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Rave-o-dale hits the right note as Cumbrian bands shine

Date: Friday 25th June 2010

WHAT a difference a year makes. The new and improved Ravenstonedalefestival site looked as pretty as a picture as music lovers of all ages donned sun cream and hats in preparation of a weekend of fun and frolics.

Nestled at the foot of the Howgills, High Greenside Farm was transformed into the sort of embryonic festival which evokes fantasies of what it might have been like attending an early Glastonbury.

Organised by the irrepressible Suzie Metcalfe, Rave-o-dale, as it was dubbed, represents all that is good about life in a self-reliant community where people go that extra mile in order to put on events which otherwise would never happen.

Having a stream running through the middle of the festival site added to its rural charm and created a real “get away from it all” feel.

Kicking off the musical festivities on the Friday night were Gale, a four-piece blues covers band from Penrith making a first time outing. They drew a small audience of spectators while the majority of festivalgoers watched the first half of England’s disappointing 0-0 draw with World Cup minnows Algeria which was being shown elsewhere on the site on a small television and makeshift big screen.

It’s never easy having a set time which clashes with an England World Cup game, but luckily for Manchester’s Girl Peculiar the first half was so uninspiring that those who did venture back over to the main stage tent stayed to check out their phenomenal set.

Lead singer Jenny Shuttleworth began proceedings with an intimate electro acoustic offering which sent shivers down the spine, before being joined on stage by the rest of her band mates. With Jenny having now picked up a rhythm guitar, the tempo was cranked up to 100 degrees. Highlight of the set was the awesome Bangers & Mash, which, according to Jenny, is about “sleepwalking and eating cake” quite acombination!

After watching England’s final feeble attempts at saving some face over in South Africa some light relief was needed and Penrith’s Pixydisc Recordings provided just the tonic. It’s always nice to see raw talent on show and here it was in abundance with some excellent vocal re-mixing of well-known tracks.

Taking things to an entirely new level though were the New Killer Family, from Lancaster, with a fully charged set packed with songs which simply cried out to be listened to. Lead singer Rob Park has a swagger that could envy that of Arctic Monkey Alex Turner. Atomic bomb alert here’s a band for the future, they’re nuclear.

It was great to see names back on the bill who had performed so well the year before in such atrocious weatherconditions, including The Missin Beats. They’re infectious Merseybeat stylings never fail to get a crowd moving.

However, for festival-goers who really wanted to get into the groove there was a wealth of choice on offer over at the dance tents with the phenomenal Stylus area pumping out house and techno nearby a darker and whole deal grimier world of drum ‘n’ bass.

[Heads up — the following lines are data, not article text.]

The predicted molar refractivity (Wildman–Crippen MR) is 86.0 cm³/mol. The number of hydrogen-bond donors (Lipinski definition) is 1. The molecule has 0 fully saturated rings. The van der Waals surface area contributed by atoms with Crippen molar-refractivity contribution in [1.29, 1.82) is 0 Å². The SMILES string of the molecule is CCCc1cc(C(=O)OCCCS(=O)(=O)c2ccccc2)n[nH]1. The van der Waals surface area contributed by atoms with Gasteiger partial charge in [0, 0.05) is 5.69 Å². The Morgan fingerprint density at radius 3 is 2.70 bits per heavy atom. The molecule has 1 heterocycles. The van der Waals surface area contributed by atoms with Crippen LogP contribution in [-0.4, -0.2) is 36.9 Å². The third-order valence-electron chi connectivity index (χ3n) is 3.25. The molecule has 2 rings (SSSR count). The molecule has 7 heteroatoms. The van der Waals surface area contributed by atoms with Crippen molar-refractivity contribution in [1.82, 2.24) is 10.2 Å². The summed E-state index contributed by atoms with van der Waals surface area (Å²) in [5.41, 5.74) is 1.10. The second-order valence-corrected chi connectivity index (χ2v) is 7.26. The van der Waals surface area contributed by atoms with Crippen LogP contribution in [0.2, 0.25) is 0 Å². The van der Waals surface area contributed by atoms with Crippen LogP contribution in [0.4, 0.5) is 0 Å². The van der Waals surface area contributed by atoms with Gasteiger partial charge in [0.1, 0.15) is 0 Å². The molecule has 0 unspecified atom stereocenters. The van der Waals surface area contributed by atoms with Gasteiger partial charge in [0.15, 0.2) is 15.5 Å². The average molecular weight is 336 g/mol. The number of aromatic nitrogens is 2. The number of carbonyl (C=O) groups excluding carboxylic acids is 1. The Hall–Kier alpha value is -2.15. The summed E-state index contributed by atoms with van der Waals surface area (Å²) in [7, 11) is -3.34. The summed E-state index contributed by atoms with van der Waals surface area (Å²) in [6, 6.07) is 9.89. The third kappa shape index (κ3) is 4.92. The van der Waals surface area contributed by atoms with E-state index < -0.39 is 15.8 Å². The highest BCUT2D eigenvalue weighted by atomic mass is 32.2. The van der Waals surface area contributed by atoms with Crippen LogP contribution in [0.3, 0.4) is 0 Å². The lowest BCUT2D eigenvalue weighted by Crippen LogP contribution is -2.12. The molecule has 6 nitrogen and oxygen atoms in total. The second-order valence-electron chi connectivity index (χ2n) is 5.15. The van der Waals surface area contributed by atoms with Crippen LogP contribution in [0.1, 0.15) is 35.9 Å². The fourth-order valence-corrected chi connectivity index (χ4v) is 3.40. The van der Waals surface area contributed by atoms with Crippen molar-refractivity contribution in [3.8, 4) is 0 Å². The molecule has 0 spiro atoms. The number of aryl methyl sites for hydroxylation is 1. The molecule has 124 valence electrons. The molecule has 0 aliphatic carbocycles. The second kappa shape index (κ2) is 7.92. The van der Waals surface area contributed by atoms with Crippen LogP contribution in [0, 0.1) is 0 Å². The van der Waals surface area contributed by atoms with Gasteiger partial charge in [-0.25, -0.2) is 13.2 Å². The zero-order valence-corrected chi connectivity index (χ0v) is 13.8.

On Saturday live music proceedings got underway on a beautifully sunny afternoon. One of the first acts on were a collective calling themselves Righteous Bees which featured some of Cumbria’s finest including Paddy Rogan, Jack Hartley, Michael Woodward, Jake Dakin and Louise Martin.

I’m not sure if owls are fans of the sun or not, they seem to be predominantly night time dwellers, but anybody who caught Alston’s Room Full of Owls’ early afternoon set would surely have felt pretty pleased with themselves. A band made of musicians from Alston and Penrith, they are flying a flag for Cumbrian music and deserve to go all the way.

In lead singer Fiona Clayton, Room Full of Owls have an extraordinarilytalented fontwoman, and if there was ever going to be day for fans of a strong female vocalist, then Saturday would have to be it.

Not only did Girl Peculiar return for a second set of the weekend, againreinforcing just how good a tune Bangers & Mash is, you also had Penrith’s Jenny Jones tearing the place apart in Birds Vs Planes and a banging headline set from Digital.is to enjoy.

Fans of live music must also have had little cause for complaint in witnessing a truly memorable set from electro rock Kirkby Stephen-cum-Leeds outfit Deathretro. Time away from their rural roots must have done them a world of good as they have now become the sort of proposition they always promised they could be.

Vocalist Kieran Harris leads the line from the front and when on song theanimal becomes a beast. Having stepped up to another level, just how far could Deathretro go? Talented musicians all, and with an ear for a killer tune, their destiny lies in their own hands.

Also taking to the stage on Saturday were rocking blues band Sidetracked, a side project featuring Set in Stone’s Billy Raine, of Crosby Garrett, and Martin Dent, of Ravenstonedale, with Jack Wolfendale on drums. This is rhythm and blues like it should be played with a great upbeat and positive feel. A track that should definitely be listened out for is one of their own called Nature’s Child.

A wonderful start to the festival season which provided a fabulous showcase for the wealth of Cumbrian talent out there. Long may it continue.


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